The words will echo through time and space “one small step for man, one giant leap for mankind” — Neil Armstrong, 1969 moon landing. It is no surprise that a massive array of white men played their part in this significant moment, but who were the women who’s role was just as vital.
Frances Northcutt (Pictured above)
Northcutt is perhaps one of the most recognizable faces of NASA’s women; she was integral in return-to-Earth calculations. She was part of the team retrieving the Apollo 13 astronauts and all the moon landings in-between. She was utterly irreplaceable, forming a crucial part of the team that helped land men on the moon and one of the only women to be in the control room at the time.
As if this was not enough to be part of the incredible, awe-inspiring achievements woman have partaken in, Northcutt has since gone on to be a world-leading women’s rights activist. She champions the equal state for women.
The Apollo moon landing is arguably the most famous event in space travel history, though Johnson had been demonstrating her talents long before 1969.
The same year NASA received orders from President John F. Kennedy to work on the moon landing, John Glenn was on a mission for an orbital space flight. Johnson would work on calculations that would form her reputation and later lead to her work on Apollo 11.
Computers would calculate the trajectory of rockets from take-off, orbit and in Apollo 11’s case time to the moon. However, astronauts did not always trust machines when their lives were at stake, and Johnson was the woman they called for to get the job done.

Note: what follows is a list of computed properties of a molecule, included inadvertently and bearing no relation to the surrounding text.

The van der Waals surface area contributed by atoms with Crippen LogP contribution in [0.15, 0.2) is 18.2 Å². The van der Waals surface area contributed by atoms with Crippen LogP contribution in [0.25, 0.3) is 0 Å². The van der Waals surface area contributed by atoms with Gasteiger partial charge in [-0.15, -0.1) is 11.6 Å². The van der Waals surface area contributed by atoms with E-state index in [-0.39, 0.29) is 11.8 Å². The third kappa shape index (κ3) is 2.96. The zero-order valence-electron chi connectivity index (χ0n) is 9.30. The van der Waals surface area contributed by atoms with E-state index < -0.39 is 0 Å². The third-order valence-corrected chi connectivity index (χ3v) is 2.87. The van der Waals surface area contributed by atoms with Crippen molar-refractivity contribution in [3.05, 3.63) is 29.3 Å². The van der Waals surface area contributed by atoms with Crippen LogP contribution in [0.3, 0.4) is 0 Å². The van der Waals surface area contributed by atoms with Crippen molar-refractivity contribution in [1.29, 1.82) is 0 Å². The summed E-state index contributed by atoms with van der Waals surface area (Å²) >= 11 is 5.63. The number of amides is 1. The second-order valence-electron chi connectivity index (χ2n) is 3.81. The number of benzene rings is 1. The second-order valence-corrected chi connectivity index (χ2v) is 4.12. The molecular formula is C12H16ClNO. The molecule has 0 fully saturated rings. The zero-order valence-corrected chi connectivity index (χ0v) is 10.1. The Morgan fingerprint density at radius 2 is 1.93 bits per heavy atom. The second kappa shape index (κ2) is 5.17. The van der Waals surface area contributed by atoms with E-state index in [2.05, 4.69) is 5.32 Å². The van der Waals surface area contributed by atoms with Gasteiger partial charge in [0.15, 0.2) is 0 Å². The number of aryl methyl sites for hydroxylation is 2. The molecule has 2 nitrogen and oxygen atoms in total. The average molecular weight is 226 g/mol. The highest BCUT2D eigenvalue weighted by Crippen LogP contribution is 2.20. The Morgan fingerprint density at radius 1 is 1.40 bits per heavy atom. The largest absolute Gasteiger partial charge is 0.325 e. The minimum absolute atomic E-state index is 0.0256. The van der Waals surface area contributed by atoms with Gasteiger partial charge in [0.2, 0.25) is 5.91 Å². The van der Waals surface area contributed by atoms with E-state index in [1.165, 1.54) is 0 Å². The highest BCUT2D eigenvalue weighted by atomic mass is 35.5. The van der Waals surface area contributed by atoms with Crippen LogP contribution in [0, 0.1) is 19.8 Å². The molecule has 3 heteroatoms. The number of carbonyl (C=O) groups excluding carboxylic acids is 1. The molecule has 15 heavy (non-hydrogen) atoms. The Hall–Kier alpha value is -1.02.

When we think of computing and the incredible accomplishments made, we often think of the impacts men have made, such as Bill Gates (Microsoft) and Mark Zuckerberg (Facebook). Fifty years ago Hamilton had such an impact with her impeccable error-free software that it managed to land men on the moon getting them back to Earth safely. Her computing skills were that flawless she had no software bugs known on any of the crewed Apollo missions she was involved with.
President Barack Obama honored her in 2016 for her accomplishments; during this time, Hamilton, then 82 was awarded the highest US civilian award in the; The Medal of Freedom. She looks back today on her crucial computing work with pride.
Apollo missions rely on science, calculation, and most importantly people. People need nutrition, and this is where NASA’s head of the Apollo Food System team stepped in. Rapp took her team to work and created home-like comfort foods the astronauts could eat (and enjoy) contrasting the cube-like mess that was commonplace.
Rapps food ensured the astronauts were happy and healthy, offering nutrition in the style of home foods. They loved her creations such as her sugar cookies which were used as currency amongst crew remaining a favorite today.
It is hardly surprising when I say Morgan usually got to work the night shift when she started as an engineer on the space program. Nor that when her superiors explained her position to peers, the question ‘can we ask her to make coffee?’ was asked.
Morgan powered through with enthusiasm, and it ultimately led to her position on the most significant project of her life. She was the sole woman visible in the control room amongst the vast rows of white collared men. She then became the first female senior executive of the Kennedy space center and a true role model for women in science.
You probably think of all the buzz and excitement followed by days of sitting tight when it comes to the mission to the moon. However, one of the critical training programs was ensuring everything was lined up correctly when the time came. The astronauts did this via small very low-resolution tv’s. The woman who had to combat the distortion on these TVs was Thibeault herself; she played a critical role in making the astronauts lives a lot easier when landing.
To this day she is still playing a crucial role in NASA missions, she now works on protective clothing for radiation.